Finaly you can weld aluminum to steel

Check out these claims:

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I wonder if they would give a demo off the unit welding steel to aluminum ?

Best Regards Tom.

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If it sounds too good to be true....

A flame that burns at only 259 - 279 degrees F, but suddenly ramps up to as high as 6000 degrees when it contacts material? Flame that produces no UV? OK, but what about that 6000 degree metal? A flame that adjusts its temperature to the material it's applied to?

Run that by me again: I need another shot at it.

Got any cold fusion home power plants? That'd keep electricity costs down too.

I wouldn't mind being proved wrong, but this sure sounds like snake oil to me.

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"Gone with the wind" already at 5:12 East Coast time.


Reply to
Jeff Wisnia

I used to build guided missile frigates for the US Navy back in the '70s. Those had a steel hull and aluminum superstructure and no, it wasn't bolted on! We used 2x2" bars which were half aluminum and half steel. The bottom was of course welded to the hull (deck, really) and the top welded to the superstructure. They told us those bars were made by "explosion welding" the aluminum and steel together. So I know aluminum and steel can be welded together. For all I know such explosion-welded bars are available on the market and available for mere guys like us to use in our home designs. And wouldn't *that* be cool ..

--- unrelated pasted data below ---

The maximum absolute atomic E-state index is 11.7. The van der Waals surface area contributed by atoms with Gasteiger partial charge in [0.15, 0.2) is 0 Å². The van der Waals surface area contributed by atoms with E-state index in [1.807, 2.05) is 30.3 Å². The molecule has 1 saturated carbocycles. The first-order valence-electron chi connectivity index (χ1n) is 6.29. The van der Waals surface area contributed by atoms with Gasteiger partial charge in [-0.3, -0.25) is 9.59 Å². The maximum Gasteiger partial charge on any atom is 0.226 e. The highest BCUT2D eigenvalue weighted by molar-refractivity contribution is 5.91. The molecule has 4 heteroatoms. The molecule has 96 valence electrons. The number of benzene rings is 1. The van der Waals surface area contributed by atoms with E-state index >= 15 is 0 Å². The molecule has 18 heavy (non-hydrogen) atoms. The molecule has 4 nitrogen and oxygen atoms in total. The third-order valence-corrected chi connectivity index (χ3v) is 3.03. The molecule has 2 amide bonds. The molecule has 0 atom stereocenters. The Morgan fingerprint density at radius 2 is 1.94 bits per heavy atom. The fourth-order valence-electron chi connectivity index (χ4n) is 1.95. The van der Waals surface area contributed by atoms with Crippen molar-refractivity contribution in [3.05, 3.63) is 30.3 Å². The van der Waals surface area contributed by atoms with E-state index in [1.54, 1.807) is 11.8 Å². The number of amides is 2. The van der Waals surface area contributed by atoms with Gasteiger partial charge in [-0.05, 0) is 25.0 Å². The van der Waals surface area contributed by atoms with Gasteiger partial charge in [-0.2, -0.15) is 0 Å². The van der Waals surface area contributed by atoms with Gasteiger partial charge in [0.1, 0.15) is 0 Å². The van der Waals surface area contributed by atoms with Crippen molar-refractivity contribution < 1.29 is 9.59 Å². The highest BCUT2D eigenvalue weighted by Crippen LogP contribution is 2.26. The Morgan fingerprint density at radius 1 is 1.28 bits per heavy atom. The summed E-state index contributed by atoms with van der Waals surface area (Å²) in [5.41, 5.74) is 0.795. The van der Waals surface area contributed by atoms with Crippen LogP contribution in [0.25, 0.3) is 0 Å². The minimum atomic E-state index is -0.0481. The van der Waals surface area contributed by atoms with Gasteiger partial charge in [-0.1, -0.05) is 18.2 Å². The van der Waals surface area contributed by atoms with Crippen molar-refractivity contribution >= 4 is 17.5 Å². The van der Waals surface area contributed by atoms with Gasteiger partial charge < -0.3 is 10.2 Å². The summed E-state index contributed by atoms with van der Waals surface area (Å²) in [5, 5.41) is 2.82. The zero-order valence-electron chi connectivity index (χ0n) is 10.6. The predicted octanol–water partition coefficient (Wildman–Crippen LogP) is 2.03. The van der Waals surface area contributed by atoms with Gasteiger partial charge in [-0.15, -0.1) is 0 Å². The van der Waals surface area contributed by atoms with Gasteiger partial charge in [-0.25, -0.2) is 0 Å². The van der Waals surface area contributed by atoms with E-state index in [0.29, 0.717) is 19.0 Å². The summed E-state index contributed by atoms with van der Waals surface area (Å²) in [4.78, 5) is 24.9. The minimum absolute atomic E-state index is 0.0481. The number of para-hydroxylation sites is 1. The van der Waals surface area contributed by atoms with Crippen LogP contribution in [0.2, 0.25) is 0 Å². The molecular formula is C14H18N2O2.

Ah. These guys apparently are a vendor, although you'd have to contact them:


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Reply to
Grant Erwin

That bar is called "Transition Bar". It's so expensive that the local boat yard on Whidbey saves chunks that are about 1.375 x 2.5 ". My son, who works at the yard, smuggled out some pieces for me. If you look at the cut sides carefully you can see waves at the interface. The waves are larger in one direction than the other. Some of the waves even curl over trapping steel in the aluminum and vice-versa. One place that makes it is on the Olympic Peninsula in WA. Google explosive welding and you should be able to find their website. The waves are controllable. The height, curl, wavelength, etc. are all able to be controlled depending on the desired results. The aluminum to steel transition bar has the waves that curl so much for a good mechanical bond. Part of the reason for this bond is keeping water out of the interface. Any that does get in can cause corrosion pretty fast. ERS

Reply to
Eric R Snow

That explains a piece of metal I have laying around here, somewhere. It obviously consists of two metals explosion welded together, but I could never figure out what it would be used for. Now I know. Thanks, Grant.

I'll see if I can dig it out for show and tell. It's a hefty piece, about 3/4" X 2-1/2" X 2'



Reply to
Orrin Iseminger

I've used a couple of stainless steel - aluminum transitions from

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in the past. They explosively bond the ss to aluminum using a copper interlayer. Looks cool from the edge - the copper winds up kind of "wavy" from the propagating shock wave. They specialize in uhv vacuum components, not general structural stuff, but the web site has a lot of useful info.

-- Regards, Carl Ijames carl.ijames at

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Carl Ijames

Earlier this year, I saw a perfect weld job of an steel fitting to an aluminum fuel tank.

The weld was made on a Fuller-Hammond aircraft... some time in the

Reply to
Gene Kearns

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